With Ankara continuing its devoted efforts to combat the Gülenist Terror Organization (FETÖ), which is considered a national threat by the government due to its illegal wiretapping of thousands of people, including government officials, encrypted phones and infiltrating state institutions with the aim of toppling the government, Justice Minister Kenan İpek said on Thursday to a local newspaper that official procedural correspondence for the extradition of the controversial fugitive cleric and leader of FETÖ, Fetullah Gülen, who lives in self-imposed exile in the U.S. in Pennsylvania, has begun. Underlining that the official procedure for the extradition is being done with U.S. officials, İpek said: "Gülen does not have an infinite residence permit, thus it will come to an end soon."
Sources have claimed that Gülen fled to Canada Wednesday night from the U.S. İpek said, that once Interpol issues a Red Notice and Gülen's residence permit expires then he will immediately be captured and extradited. Commenting on Gülen's U.S. residence permit, İpek said that while the process is being held according to international laws, a U.S. court has responded by saying that canceling Gülen's residence permit is currently under consideration.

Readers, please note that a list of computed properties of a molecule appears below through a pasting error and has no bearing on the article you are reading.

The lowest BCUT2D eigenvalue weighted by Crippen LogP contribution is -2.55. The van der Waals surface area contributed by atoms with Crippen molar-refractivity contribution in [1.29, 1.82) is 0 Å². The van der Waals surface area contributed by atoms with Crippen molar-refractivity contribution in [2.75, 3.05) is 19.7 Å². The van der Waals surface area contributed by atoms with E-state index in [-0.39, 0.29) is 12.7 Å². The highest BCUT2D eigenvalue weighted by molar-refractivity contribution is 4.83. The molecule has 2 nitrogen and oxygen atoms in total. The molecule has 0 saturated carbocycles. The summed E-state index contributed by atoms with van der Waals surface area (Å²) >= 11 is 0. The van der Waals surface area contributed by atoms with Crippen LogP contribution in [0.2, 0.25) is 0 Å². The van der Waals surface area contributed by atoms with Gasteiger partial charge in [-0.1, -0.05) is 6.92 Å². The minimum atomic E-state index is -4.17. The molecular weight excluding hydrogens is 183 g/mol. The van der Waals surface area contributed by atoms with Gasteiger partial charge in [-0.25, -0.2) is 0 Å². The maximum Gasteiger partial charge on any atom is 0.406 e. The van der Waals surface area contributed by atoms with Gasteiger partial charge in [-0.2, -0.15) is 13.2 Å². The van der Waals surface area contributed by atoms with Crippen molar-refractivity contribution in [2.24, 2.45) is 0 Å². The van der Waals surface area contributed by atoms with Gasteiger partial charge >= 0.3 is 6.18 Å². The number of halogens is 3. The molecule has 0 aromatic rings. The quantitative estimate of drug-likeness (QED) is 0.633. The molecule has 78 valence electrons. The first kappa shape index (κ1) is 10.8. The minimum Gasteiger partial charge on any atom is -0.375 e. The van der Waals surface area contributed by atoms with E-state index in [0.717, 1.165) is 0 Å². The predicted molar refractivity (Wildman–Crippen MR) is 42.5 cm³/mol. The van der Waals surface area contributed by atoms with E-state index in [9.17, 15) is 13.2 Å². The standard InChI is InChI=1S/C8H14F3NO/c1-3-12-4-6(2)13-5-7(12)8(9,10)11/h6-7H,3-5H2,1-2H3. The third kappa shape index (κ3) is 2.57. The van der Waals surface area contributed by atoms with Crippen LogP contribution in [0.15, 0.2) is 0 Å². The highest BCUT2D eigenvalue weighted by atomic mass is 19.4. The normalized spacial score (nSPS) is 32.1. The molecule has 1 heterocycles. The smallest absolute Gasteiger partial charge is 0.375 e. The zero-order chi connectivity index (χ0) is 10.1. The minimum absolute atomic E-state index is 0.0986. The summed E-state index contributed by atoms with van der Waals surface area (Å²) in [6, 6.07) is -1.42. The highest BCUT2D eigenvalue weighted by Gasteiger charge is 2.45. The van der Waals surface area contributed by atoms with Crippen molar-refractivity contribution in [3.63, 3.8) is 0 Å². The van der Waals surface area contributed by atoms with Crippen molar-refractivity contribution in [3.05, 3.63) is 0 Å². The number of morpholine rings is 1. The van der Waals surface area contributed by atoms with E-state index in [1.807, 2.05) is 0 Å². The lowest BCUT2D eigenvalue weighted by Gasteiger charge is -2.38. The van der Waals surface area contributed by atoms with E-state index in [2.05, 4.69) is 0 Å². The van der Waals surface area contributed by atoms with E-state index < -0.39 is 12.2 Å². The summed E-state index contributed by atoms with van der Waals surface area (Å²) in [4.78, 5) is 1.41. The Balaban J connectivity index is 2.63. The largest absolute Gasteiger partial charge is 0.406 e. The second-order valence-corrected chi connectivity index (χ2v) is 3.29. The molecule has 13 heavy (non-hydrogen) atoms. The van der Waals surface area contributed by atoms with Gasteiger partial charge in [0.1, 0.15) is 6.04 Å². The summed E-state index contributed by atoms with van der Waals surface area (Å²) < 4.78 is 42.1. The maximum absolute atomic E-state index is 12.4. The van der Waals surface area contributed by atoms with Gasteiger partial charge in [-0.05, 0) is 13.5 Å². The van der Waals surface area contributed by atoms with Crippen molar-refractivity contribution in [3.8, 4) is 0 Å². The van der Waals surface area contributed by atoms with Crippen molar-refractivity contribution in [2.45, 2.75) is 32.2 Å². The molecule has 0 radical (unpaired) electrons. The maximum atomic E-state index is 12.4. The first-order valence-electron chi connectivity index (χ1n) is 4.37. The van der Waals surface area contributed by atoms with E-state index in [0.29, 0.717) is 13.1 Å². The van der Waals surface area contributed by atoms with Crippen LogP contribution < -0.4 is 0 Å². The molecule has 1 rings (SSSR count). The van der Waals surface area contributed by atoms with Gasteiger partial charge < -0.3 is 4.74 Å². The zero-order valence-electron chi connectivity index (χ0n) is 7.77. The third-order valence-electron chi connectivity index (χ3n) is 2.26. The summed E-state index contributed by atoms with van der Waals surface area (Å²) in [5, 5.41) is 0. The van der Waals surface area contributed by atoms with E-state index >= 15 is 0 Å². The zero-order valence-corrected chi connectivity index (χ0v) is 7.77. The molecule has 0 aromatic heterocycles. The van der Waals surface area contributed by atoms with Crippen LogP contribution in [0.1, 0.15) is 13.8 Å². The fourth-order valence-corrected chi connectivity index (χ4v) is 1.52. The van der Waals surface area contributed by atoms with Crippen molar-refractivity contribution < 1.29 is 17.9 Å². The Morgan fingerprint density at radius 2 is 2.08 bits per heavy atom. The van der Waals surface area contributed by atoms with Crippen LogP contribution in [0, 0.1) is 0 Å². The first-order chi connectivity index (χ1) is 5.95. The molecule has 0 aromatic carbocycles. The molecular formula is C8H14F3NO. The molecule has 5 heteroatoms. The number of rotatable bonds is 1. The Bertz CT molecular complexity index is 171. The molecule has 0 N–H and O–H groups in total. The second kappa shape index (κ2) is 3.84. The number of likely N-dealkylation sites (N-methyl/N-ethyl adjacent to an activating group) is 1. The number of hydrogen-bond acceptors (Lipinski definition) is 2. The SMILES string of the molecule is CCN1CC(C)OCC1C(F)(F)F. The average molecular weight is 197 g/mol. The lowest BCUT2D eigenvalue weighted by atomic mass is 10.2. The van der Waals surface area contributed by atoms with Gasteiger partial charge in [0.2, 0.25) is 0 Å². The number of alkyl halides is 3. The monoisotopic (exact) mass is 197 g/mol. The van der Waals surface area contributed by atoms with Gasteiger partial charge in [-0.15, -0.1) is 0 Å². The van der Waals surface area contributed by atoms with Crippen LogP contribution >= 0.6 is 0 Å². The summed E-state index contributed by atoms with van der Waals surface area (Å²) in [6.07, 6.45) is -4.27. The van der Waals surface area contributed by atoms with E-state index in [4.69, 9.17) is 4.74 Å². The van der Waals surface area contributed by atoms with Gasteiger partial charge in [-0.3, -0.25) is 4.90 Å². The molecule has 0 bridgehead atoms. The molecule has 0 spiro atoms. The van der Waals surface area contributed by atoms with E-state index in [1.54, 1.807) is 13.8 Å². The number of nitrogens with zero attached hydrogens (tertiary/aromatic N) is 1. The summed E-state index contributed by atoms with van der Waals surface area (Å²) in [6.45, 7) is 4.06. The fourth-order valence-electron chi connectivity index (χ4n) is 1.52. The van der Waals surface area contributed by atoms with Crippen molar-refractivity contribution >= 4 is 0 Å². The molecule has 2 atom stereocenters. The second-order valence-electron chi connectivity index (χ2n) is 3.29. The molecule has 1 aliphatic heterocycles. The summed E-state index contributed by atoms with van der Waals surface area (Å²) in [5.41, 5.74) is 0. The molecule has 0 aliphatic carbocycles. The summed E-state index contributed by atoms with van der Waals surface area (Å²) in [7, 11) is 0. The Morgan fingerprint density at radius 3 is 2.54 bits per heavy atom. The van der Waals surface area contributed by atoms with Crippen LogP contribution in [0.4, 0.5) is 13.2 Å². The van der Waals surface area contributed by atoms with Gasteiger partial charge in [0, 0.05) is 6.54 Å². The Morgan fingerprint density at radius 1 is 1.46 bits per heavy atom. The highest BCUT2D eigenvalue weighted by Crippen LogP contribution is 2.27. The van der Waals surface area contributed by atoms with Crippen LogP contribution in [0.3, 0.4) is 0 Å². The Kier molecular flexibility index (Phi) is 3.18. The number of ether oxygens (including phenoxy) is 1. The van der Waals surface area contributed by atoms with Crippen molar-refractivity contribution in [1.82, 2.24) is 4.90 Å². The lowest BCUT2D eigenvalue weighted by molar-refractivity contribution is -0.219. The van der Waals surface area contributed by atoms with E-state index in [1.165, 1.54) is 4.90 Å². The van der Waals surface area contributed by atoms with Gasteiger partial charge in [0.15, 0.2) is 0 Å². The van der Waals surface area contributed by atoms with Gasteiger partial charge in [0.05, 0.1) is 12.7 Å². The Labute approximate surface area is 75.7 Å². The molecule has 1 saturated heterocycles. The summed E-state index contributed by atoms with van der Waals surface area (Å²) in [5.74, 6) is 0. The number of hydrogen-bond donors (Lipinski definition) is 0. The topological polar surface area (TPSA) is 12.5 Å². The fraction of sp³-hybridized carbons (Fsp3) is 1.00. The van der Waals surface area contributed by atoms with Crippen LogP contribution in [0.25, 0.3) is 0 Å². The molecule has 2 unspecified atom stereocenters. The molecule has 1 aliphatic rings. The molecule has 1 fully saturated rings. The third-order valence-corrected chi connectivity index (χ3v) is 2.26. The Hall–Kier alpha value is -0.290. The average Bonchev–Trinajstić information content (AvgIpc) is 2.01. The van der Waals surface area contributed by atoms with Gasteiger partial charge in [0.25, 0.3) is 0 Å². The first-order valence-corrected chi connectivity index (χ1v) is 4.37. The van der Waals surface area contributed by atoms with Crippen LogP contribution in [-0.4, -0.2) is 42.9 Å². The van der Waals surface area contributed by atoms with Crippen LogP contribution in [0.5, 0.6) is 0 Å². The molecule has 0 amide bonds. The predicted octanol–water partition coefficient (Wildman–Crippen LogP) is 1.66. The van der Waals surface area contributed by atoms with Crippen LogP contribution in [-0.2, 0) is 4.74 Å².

Stressing that the National Security Council's (MGK) decision on Gülen was conveyed to the Prime Ministry and to all relevant organizations, İpek said that Ankara's fight against the Gülen Movement will continue until the end. President Recep Tayyip Erdoğan had also discussed Gülen's extradition during the one-on-one meeting he had with U.S. President Barack Obama during the G20 Summit in Antalya. While sources reported that Erdoğan urged Obama to extradite Gülen, he provided details of the threat that FETÖ and Gülen impose on Turkey as well as other nations.